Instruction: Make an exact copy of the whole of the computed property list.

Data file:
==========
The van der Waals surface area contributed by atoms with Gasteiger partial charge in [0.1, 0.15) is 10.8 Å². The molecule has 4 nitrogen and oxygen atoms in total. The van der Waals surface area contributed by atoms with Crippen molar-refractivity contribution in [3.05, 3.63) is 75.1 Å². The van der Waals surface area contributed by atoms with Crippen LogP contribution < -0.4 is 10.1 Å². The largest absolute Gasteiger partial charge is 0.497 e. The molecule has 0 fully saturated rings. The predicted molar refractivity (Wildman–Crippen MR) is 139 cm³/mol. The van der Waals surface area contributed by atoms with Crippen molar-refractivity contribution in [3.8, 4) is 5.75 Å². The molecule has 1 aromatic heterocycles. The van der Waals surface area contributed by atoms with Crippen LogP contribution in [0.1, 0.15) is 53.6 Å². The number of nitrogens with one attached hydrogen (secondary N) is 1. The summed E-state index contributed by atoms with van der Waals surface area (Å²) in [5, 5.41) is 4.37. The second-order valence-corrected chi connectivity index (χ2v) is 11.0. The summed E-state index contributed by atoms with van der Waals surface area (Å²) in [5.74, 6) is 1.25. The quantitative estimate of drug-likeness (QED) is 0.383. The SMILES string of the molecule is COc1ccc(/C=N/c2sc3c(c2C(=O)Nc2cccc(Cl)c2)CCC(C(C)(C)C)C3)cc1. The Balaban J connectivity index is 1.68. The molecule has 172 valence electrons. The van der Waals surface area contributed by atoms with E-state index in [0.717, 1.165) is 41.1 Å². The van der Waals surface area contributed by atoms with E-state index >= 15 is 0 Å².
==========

The van der Waals surface area contributed by atoms with Gasteiger partial charge in [0.1, 0.15) is 10.8 Å². The molecule has 4 nitrogen and oxygen atoms in total. The van der Waals surface area contributed by atoms with Crippen molar-refractivity contribution in [3.05, 3.63) is 75.1 Å². The van der Waals surface area contributed by atoms with Crippen LogP contribution < -0.4 is 10.1 Å². The largest absolute Gasteiger partial charge is 0.497 e. The molecule has 0 fully saturated rings. The predicted molar refractivity (Wildman–Crippen MR) is 139 cm³/mol. The van der Waals surface area contributed by atoms with Crippen molar-refractivity contribution in [3.8, 4) is 5.75 Å². The molecule has 1 aromatic heterocycles. The van der Waals surface area contributed by atoms with Crippen LogP contribution in [0.1, 0.15) is 53.6 Å². The number of nitrogens with one attached hydrogen (secondary N) is 1. The summed E-state index contributed by atoms with van der Waals surface area (Å²) in [5, 5.41) is 4.37. The second-order valence-corrected chi connectivity index (χ2v) is 11.0. The summed E-state index contributed by atoms with van der Waals surface area (Å²) in [5.74, 6) is 1.25. The quantitative estimate of drug-likeness (QED) is 0.383. The SMILES string of the molecule is COc1ccc(/C=N/c2sc3c(c2C(=O)Nc2cccc(Cl)c2)CCC(C(C)(C)C)C3)cc1. The Balaban J connectivity index is 1.68. The molecule has 172 valence electrons. The van der Waals surface area contributed by atoms with E-state index in [0.717, 1.165) is 41.1 Å². The van der Waals surface area contributed by atoms with E-state index >= 15 is 0 Å².